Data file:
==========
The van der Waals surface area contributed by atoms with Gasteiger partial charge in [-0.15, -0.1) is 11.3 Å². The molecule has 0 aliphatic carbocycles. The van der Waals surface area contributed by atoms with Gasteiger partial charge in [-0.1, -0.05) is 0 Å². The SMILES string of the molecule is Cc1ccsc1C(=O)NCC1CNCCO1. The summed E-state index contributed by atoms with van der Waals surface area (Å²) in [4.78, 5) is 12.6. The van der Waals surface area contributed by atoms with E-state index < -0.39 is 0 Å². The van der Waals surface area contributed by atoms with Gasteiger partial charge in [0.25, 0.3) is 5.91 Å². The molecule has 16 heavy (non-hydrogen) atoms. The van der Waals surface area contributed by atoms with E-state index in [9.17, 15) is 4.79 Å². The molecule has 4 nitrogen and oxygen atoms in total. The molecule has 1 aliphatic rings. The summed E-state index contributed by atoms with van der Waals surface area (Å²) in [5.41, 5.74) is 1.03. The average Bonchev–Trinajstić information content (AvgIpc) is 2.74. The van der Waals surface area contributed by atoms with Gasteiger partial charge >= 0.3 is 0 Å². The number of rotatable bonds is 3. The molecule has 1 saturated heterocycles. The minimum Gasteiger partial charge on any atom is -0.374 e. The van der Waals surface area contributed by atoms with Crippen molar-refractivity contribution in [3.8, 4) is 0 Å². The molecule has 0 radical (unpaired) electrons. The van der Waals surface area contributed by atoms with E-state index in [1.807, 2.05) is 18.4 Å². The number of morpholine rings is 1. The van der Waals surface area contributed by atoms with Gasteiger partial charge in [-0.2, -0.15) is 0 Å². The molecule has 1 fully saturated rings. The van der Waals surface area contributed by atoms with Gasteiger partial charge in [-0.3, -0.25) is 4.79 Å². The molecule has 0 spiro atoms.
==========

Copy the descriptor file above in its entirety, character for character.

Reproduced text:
The van der Waals surface area contributed by atoms with Gasteiger partial charge in [-0.15, -0.1) is 11.3 Å². The molecule has 0 aliphatic carbocycles. The van der Waals surface area contributed by atoms with Gasteiger partial charge in [-0.1, -0.05) is 0 Å². The SMILES string of the molecule is Cc1ccsc1C(=O)NCC1CNCCO1. The summed E-state index contributed by atoms with van der Waals surface area (Å²) in [4.78, 5) is 12.6. The van der Waals surface area contributed by atoms with E-state index < -0.39 is 0 Å². The van der Waals surface area contributed by atoms with Gasteiger partial charge in [0.25, 0.3) is 5.91 Å². The molecule has 16 heavy (non-hydrogen) atoms. The van der Waals surface area contributed by atoms with E-state index in [9.17, 15) is 4.79 Å². The molecule has 4 nitrogen and oxygen atoms in total. The molecule has 1 aliphatic rings. The summed E-state index contributed by atoms with van der Waals surface area (Å²) in [5.41, 5.74) is 1.03. The average Bonchev–Trinajstić information content (AvgIpc) is 2.74. The van der Waals surface area contributed by atoms with Gasteiger partial charge >= 0.3 is 0 Å². The number of rotatable bonds is 3. The molecule has 1 saturated heterocycles. The minimum Gasteiger partial charge on any atom is -0.374 e. The van der Waals surface area contributed by atoms with Crippen molar-refractivity contribution in [3.8, 4) is 0 Å². The molecule has 0 radical (unpaired) electrons. The van der Waals surface area contributed by atoms with E-state index in [1.807, 2.05) is 18.4 Å². The number of morpholine rings is 1. The van der Waals surface area contributed by atoms with Gasteiger partial charge in [-0.2, -0.15) is 0 Å². The molecule has 1 fully saturated rings. The van der Waals surface area contributed by atoms with Gasteiger partial charge in [-0.3, -0.25) is 4.79 Å². The molecule has 0 spiro atoms.